In our case, the underlying cause of the tubal torsion with the haematosalpinx was unclear. The possible causes are elongated tubes, a prior tubal ligation, an associated ovarian cyst and pelvic adhesions [1, 5, 7, 8, 12]. This case was unusual, as it was a rare presentation of a tubal torsion on the left side, which occurred in the perimenopausal age group.
The clinical presentation: [1, 8, 10] Commonly, the patients present with a sudden onset of lower abdominal pain which is colicky in nature, which often radiates to the flank or thigh. On pelvic examination, a tender adnexal mass may be present, with a positive cervical motion tenderness . The laboratory studies are usually within the normal range.
The imaging findings in torsion are non-specific and a clinical correlation is very important. Ultrasound [3, 4, 10] may reveal an elongated, convoluted, cystic mass which tapers as it nears the uterine cornu, with the typical beads-on-a string sign  and demonstration of the ipsilateral ovary as separate from the mass. Doppler may be helpful and it shows a high impedence or the absence or reversal of the diastolic flow (obstruction to the blood flow in a mesosalpinx) in a tubular structure, especially that in one with a history of tubal ligation can be indicative of a diagnosis . A whirlpool sign may be specific of a tubal torsion, if it is elicited. Because of the dual blood supply, the presence of the blood flow in the Doppler may not exclude the torsion . MRI may add useful information by suggesting the bloody nature of the tubal contents  and it may depict the haemorrhage as related to an irreversible disease.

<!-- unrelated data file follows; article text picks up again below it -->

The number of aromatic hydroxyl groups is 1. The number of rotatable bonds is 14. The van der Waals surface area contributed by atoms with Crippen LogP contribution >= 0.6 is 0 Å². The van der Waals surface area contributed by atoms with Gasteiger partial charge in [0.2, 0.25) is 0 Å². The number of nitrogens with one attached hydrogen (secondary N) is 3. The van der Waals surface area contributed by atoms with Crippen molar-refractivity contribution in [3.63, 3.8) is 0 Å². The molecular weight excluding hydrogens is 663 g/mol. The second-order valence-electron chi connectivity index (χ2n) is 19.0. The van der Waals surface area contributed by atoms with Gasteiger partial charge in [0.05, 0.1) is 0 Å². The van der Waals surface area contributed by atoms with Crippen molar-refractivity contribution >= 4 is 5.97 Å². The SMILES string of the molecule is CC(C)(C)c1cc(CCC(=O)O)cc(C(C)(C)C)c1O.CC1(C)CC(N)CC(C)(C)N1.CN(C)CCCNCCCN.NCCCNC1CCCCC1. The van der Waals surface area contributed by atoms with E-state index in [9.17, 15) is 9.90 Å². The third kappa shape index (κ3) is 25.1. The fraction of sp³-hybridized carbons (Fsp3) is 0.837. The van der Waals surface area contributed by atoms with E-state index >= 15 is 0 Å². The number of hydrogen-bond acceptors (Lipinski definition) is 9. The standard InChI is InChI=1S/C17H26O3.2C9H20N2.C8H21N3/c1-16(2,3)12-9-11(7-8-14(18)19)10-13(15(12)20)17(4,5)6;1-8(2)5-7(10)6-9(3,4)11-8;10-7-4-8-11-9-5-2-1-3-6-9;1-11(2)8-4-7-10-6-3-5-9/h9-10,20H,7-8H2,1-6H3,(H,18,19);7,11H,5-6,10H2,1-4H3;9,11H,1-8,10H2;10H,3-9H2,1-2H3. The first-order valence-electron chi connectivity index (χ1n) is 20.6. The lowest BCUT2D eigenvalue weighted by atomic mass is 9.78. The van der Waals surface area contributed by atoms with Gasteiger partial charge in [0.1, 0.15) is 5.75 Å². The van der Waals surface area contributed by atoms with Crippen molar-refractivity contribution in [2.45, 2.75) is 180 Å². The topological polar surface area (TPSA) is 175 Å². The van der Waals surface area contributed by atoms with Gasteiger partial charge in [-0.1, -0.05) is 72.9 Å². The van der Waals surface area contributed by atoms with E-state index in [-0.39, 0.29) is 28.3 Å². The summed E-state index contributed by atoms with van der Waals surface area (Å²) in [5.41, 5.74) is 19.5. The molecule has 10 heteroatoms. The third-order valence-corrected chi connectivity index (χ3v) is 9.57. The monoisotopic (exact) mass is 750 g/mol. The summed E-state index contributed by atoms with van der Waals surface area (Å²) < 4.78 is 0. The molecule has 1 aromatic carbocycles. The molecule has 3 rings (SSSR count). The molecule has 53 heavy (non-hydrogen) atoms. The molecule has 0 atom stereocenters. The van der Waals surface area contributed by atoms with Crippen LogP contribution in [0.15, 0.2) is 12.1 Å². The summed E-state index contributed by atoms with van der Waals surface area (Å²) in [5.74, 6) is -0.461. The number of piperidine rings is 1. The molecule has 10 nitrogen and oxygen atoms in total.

The differential diagnosis of tubal torsion includes both gynaecological and non gynaecological conditions [1, 4, 5]. The gynaecological conditions include torsion or rupture of the ovarian cysts, PID, ectopic pregnancies and ruptured corpus luteal cysts. The non-gynaecological causes include appendicitis, cystitis, biliary/ renal colic, perforation of the hollow viscus, intestinal obstruction, mesenteric lymphadenitis and strangulated hernias.
Management [1, 4, 7, 8, 14]: Laparoscopy is the gold standard procedure for both the diagnosis and the treatment of tubal torsions. However, a surgery (laparotomy) is often performed. A patient with a tubal torsion without any ischaemic damage can be successfully treated by laparoscopic tubal detorsion (which is preferred in the reproductive age group) [1, 7]. If the tube is gangrenous, a malignancy can be suspected and if the tube is diseased or if the patient has completed her family , a laparoscopic salpingectomy is preferred.
Fallopian tube torsion is rare in perimenopausal women, but it should be included in the differential diagnosis of an acute lower abdominal pain in women, especially in those with predisposing factors. An early diagnosis and an early intervention can maximize the tubal salvage. Laparoscopy remains the gold standard for the same.